Doctoral Dissertations


"Borate glasses have been developed for biomedical applications such as scaffolds for soft tissue and bone repair. The dissolution processes of borate glasses in phosphate-containing aqueous solutions were studied by µ-Raman spectroscopy which provided information about the types and concentrations of borate species released into the solution as a function of time and characterized the formation of calcium phosphate reaction products on the glass surface. Boric acid molecules (H3BO3) and borate anions (B(OH)4-) can be detected in solution and their relative concentrations depend on the solution pH.

Static and dynamic single-pass flow-through experiments were employed to study the dissolution kinetics of a borate bioactive glass 13-93B3 in water, simulated body fluid (SBF), and other solutions. As the glasses react, B-, Ca-, Na-, K-, Mg-, and P-species were released from the glass and a magnesium-containing amorphous calcium phosphate (ACP) or hydroxyapatite (HAP) layer formed on the surface of the glass. The formation of crystalline hydroxyapatite was favored with faster flow rates, longer reaction times, and increased phosphate concentration in solution. Under static conditions, the dissolution rates are initially described by a reaction-controlled model (linear kinetics), but after the glass is ~25-30% reacted, a diffusion-controlled model (parabolic kinetics) better describes the dissolution rates. The change in reaction mechanism is attributed to the diffusion of species from the glass through the ACP layer. The activation energy for the reaction-controlled process is 41.1±0.6 kJ/mol, whereas the activation energy for the diffusion process is 32.3±0.1 kJ/mol. For the SPFT experiments, glasses dissolved faster under faster flow rates and smaller glass volumes. The ion release rate was calculated and found to range from 1.7x10-5 g/m2/s for slow flow rates to 1.1x10-3 g/m2/s for lower glass volumes."--Abstract, page iv.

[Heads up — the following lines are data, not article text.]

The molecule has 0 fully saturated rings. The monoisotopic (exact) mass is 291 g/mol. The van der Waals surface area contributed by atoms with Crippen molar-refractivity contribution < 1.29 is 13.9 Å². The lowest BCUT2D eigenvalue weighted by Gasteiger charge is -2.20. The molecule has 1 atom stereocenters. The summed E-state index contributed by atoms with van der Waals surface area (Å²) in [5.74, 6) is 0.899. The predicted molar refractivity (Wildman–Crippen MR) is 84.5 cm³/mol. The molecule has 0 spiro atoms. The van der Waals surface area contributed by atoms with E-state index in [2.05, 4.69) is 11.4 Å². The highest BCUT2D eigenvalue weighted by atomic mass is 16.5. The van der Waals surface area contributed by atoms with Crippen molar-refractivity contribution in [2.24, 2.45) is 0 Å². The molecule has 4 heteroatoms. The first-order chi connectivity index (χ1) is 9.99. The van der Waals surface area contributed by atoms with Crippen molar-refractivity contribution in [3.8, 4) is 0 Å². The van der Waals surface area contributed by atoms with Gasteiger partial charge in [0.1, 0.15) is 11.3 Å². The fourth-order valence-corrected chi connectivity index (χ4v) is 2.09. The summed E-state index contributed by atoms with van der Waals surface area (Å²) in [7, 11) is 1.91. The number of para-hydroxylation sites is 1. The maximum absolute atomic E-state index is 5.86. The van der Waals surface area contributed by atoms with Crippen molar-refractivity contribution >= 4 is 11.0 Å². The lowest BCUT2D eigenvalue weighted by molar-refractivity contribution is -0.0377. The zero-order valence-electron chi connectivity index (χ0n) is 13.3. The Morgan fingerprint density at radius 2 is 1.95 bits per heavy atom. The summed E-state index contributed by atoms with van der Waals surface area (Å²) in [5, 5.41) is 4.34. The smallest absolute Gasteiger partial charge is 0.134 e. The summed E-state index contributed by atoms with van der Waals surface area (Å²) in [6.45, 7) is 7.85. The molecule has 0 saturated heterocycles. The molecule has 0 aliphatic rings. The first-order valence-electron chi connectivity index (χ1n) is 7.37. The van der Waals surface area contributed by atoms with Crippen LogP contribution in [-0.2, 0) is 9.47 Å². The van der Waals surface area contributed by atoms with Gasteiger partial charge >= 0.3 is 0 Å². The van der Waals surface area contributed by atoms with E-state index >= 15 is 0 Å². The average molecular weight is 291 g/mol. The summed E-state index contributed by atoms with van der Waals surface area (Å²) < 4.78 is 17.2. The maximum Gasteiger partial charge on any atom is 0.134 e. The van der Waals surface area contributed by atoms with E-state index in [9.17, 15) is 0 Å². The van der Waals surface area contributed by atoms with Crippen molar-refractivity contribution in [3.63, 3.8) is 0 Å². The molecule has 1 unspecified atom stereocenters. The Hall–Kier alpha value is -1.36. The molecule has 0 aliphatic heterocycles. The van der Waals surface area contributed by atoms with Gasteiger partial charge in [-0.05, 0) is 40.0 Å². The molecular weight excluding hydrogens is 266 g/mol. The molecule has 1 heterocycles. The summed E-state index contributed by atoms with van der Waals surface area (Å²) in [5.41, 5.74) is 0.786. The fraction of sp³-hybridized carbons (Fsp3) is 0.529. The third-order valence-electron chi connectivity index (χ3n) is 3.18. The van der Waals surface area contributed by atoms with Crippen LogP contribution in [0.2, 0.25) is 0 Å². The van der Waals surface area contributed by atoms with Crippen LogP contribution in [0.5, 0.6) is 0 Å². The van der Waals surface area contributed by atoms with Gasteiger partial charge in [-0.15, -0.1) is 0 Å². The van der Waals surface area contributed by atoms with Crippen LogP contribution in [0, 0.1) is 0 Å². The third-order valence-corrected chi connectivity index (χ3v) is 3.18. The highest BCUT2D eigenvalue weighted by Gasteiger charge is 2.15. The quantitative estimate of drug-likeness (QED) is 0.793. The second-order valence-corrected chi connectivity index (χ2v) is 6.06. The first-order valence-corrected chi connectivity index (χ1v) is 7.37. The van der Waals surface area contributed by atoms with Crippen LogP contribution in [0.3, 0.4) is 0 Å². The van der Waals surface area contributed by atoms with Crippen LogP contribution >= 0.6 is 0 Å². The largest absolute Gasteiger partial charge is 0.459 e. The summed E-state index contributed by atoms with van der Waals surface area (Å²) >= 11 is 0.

Brow, Richard K.

Committee Member(s)

Day, D. E.
Fahrenholtz, William
Schlesinger, Mark E.
Wronkiewicz, David J.


Materials Science and Engineering

Degree Name

Ph. D. in Materials Science and Engineering


National Science Foundation (U.S.)
Missouri University of Science and Technology. Center for Biomedical Science and Engineering


This research was supported by the National Science Foundation under grant numbers DMR-0305202 and DMR-1207520


Missouri University of Science and Technology

Publication Date

Spring 2015

Journal article titles appearing in thesis/dissertation

  • In-situ characterization of borate glass dissolution kinetics by µ-Raman spectroscopy
  • Dissolution of a bioactive borate glass under static conditions
  • In-vitro dissolution of a bioactive borate glass under dynamic conditions
  • Nanocrystalline rare earth phosphates from glass dissolution and precipitation reactions


xiv, 176 pages

Note about bibliography

Includes bibliographic references.


© 2015 Jaime Lynn George, All rights reserved.

Document Type

Dissertation - Open Access

File Type




Subject Headings

Glass -- Research

Thesis Number

T 10712

Electronic OCLC #